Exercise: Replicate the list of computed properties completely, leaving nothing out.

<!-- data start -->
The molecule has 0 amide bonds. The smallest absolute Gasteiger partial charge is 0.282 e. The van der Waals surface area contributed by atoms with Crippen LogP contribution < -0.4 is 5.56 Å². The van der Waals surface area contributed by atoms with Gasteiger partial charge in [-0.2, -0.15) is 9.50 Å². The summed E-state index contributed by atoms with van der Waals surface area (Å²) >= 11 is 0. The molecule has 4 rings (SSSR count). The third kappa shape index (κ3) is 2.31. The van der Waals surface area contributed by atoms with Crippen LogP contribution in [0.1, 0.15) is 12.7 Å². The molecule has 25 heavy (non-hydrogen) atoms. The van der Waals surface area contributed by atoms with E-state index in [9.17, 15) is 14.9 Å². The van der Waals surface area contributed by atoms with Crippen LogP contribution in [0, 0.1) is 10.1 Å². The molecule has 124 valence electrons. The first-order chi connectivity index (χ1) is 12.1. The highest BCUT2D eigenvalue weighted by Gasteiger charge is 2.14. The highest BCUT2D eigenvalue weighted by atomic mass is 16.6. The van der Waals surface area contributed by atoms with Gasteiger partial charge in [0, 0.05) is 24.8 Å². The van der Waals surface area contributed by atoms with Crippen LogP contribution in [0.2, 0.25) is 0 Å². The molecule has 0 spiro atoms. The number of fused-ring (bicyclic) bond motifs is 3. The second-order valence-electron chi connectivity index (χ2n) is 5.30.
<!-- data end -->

The molecule has 0 amide bonds. The smallest absolute Gasteiger partial charge is 0.282 e. The van der Waals surface area contributed by atoms with Crippen LogP contribution < -0.4 is 5.56 Å². The van der Waals surface area contributed by atoms with Gasteiger partial charge in [-0.2, -0.15) is 9.50 Å². The summed E-state index contributed by atoms with van der Waals surface area (Å²) >= 11 is 0. The molecule has 4 rings (SSSR count). The third kappa shape index (κ3) is 2.31. The van der Waals surface area contributed by atoms with Crippen LogP contribution in [0.1, 0.15) is 12.7 Å². The molecule has 25 heavy (non-hydrogen) atoms. The van der Waals surface area contributed by atoms with E-state index in [9.17, 15) is 14.9 Å². The van der Waals surface area contributed by atoms with Crippen LogP contribution in [0, 0.1) is 10.1 Å². The molecule has 124 valence electrons. The first-order chi connectivity index (χ1) is 12.1. The highest BCUT2D eigenvalue weighted by Gasteiger charge is 2.14. The highest BCUT2D eigenvalue weighted by atomic mass is 16.6. The van der Waals surface area contributed by atoms with Gasteiger partial charge in [0, 0.05) is 24.8 Å². The van der Waals surface area contributed by atoms with Crippen LogP contribution in [0.2, 0.25) is 0 Å². The molecule has 0 spiro atoms. The number of fused-ring (bicyclic) bond motifs is 3. The second-order valence-electron chi connectivity index (χ2n) is 5.30.